This was the third year that my wife and I went to Seattle for the Penny Arcade Expo (PAX). Each year is a bit different. I think everyone that goes to PAX gets something different out of it. There’s simply just too much there to experience everything, so you really have to pick and choose what you want to do. My first year I spent way too much time waiting in lines to play demos of new games. I’m sorry, but now that the lines grow to 4, 5, or even 6 hour waits, that simply doesn’t appeal to me. Both this year and last year, Borderlands 2 was the main offender in long line hell. I figure, I’m going to get the game anyways, I can wait a few weeks to play it.
We got to Seattle early on Thursday night, the day before PAX starts. Since we were staying in the Sheraton hotel, right next to the convention center, we decided to join in the pre-PAX festivities. Tons of gamers gather the night before in the lobby of the Sheraton and in small conference rooms off the lobby to play board games. My wife and I got in a few games of Cards Against Humanity (@CAH), a fun, hilarious, and irreverent party game that was a huge Kickstarter success story. If you haven’t played this yet, you should get it ASAP.
Last year my wife played in some board game tournaments. This year I decided to get in on some of them as well, but still not as much as my wife, who basically camped out in the tabletop gaming tournament area the whole convention. I ended up playing in the Dominion tournament as well as the Tsuro tournament. Both are new games that we’ve just started playing recently.
Dominion is a huge game, with something like seven expansions already released. Each time you play it is different because you get to choose what the setup is each time, selecting 10 distinct cards to use out of anywhere form 35 to a few hundred options, depending on what expansions you have. We’ve got neighbors near us that like to play it too, so we get to play a few times a month.
Tsuro is another game I picked up a few months ago. It’s a fairly quick game to play for 2-8 players, with my wife and I playing it sometimes while just waiting for dinner to cook. Both of us made the final game in this tournament, mostly because it was a small pool of gamers participating. In the finals though, we didn’t actually play Tsuro. Instead, the game’s developer, Ray Wehrs (@CalliopeTweets), introduced everyone to the new sequel game, Tsuro of the Seas, which comes out later this month. This game is much more random and complicated than the original, but still just as much fun. Unfortunately, I was knocked out early in the final round, but my wife ended up coming in 2nd place. When this game does come out, I’m pretty sure we’ll both be picking it up.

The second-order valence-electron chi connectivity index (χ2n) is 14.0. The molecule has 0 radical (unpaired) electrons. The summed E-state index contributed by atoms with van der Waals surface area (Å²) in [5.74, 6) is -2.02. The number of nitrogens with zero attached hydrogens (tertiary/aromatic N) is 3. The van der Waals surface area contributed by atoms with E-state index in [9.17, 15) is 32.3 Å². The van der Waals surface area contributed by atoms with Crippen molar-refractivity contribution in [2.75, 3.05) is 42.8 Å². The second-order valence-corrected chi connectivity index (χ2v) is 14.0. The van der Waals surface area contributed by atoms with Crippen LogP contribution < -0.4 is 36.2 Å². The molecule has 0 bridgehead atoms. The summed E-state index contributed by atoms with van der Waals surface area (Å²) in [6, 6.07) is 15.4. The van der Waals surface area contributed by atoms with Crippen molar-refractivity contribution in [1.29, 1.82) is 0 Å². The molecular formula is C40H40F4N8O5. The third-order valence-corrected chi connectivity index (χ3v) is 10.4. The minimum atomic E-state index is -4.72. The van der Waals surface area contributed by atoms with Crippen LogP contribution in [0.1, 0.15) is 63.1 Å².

I tried to hit up a few panels this time around at PAX. One of the first ones I went to was “Beyond Wheaton’s Law: Being Excellent to Each Other”, hosted by Stephen Toulouse (@Stepto), former Xbox Live Director of Enforcement. For those not familiar with the axiom “Wheaton’s Law”, it’s simply “Don’t be a dick”. It was an interesting panel to listen to, and even my wife said she enjoyed it. He covered how the combination of being online and anonymous turns a lot of people into “fuckwads” and how we, as gamers, need to get past the attitude of “well, that’s just how online gaming is” and covered various ways we can work to improve it and how that movement has already begun. I really wish I had a video of it to post. If I find one, I’ll update this with it.
I did submit to waiting in line for the Halo Reborn panel, which was pretty cool to watch. I like a lot of the stuff that 343 Industries (@HaloWaypoint) is doing with Halo 4 and the multiplayer changes. I love how they changed how the flag carrier works in Capture the Flag game variants so that the carrier holds the flag in one hand and a pistol in the other. The changes to the Scorpion tank firing were a welcome change too. The previous tanks in Halo could fire across an entire game map without any drop due to gravity. Halo 4 adjusts this so that shots need to be aimed a bit above targets, depending on distance. Oh, and the biggest thing I love about Halo 4 that I saw…the sound. Halo guns sound like, well, guns now. I might have to update my sound system at home for this game.